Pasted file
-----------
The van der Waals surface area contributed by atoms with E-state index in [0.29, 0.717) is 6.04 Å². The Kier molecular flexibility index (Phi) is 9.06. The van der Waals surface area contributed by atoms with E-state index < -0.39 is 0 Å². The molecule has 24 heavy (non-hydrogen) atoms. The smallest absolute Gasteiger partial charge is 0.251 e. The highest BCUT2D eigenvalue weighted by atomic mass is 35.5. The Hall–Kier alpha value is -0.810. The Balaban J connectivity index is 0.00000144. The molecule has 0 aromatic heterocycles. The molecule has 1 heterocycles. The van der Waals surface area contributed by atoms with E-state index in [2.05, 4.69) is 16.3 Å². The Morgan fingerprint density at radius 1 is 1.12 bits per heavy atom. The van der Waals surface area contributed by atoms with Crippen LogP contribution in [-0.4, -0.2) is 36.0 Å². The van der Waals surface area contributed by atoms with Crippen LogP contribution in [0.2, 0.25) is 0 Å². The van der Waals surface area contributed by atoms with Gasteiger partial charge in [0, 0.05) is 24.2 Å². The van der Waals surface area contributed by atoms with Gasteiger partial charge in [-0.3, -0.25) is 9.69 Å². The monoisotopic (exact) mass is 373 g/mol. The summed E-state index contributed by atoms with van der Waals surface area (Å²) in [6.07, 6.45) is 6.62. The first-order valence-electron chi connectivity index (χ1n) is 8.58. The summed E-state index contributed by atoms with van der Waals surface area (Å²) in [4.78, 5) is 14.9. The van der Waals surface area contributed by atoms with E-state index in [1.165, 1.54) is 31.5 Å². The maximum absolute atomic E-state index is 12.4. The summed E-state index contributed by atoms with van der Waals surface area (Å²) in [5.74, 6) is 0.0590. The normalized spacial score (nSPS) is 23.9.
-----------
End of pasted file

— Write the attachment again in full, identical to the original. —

The van der Waals surface area contributed by atoms with E-state index in [0.29, 0.717) is 6.04 Å². The Kier molecular flexibility index (Phi) is 9.06. The van der Waals surface area contributed by atoms with E-state index < -0.39 is 0 Å². The molecule has 24 heavy (non-hydrogen) atoms. The smallest absolute Gasteiger partial charge is 0.251 e. The highest BCUT2D eigenvalue weighted by atomic mass is 35.5. The Hall–Kier alpha value is -0.810. The Balaban J connectivity index is 0.00000144. The molecule has 0 aromatic heterocycles. The molecule has 1 heterocycles. The van der Waals surface area contributed by atoms with E-state index in [2.05, 4.69) is 16.3 Å². The Morgan fingerprint density at radius 1 is 1.12 bits per heavy atom. The van der Waals surface area contributed by atoms with Crippen LogP contribution in [-0.4, -0.2) is 36.0 Å². The van der Waals surface area contributed by atoms with Crippen LogP contribution in [0.2, 0.25) is 0 Å². The van der Waals surface area contributed by atoms with Gasteiger partial charge in [0, 0.05) is 24.2 Å². The van der Waals surface area contributed by atoms with Gasteiger partial charge in [-0.3, -0.25) is 9.69 Å². The monoisotopic (exact) mass is 373 g/mol. The summed E-state index contributed by atoms with van der Waals surface area (Å²) in [6.07, 6.45) is 6.62. The first-order valence-electron chi connectivity index (χ1n) is 8.58. The summed E-state index contributed by atoms with van der Waals surface area (Å²) in [4.78, 5) is 14.9. The van der Waals surface area contributed by atoms with E-state index in [1.165, 1.54) is 31.5 Å². The maximum absolute atomic E-state index is 12.4. The summed E-state index contributed by atoms with van der Waals surface area (Å²) in [5.74, 6) is 0.0590. The normalized spacial score (nSPS) is 23.9.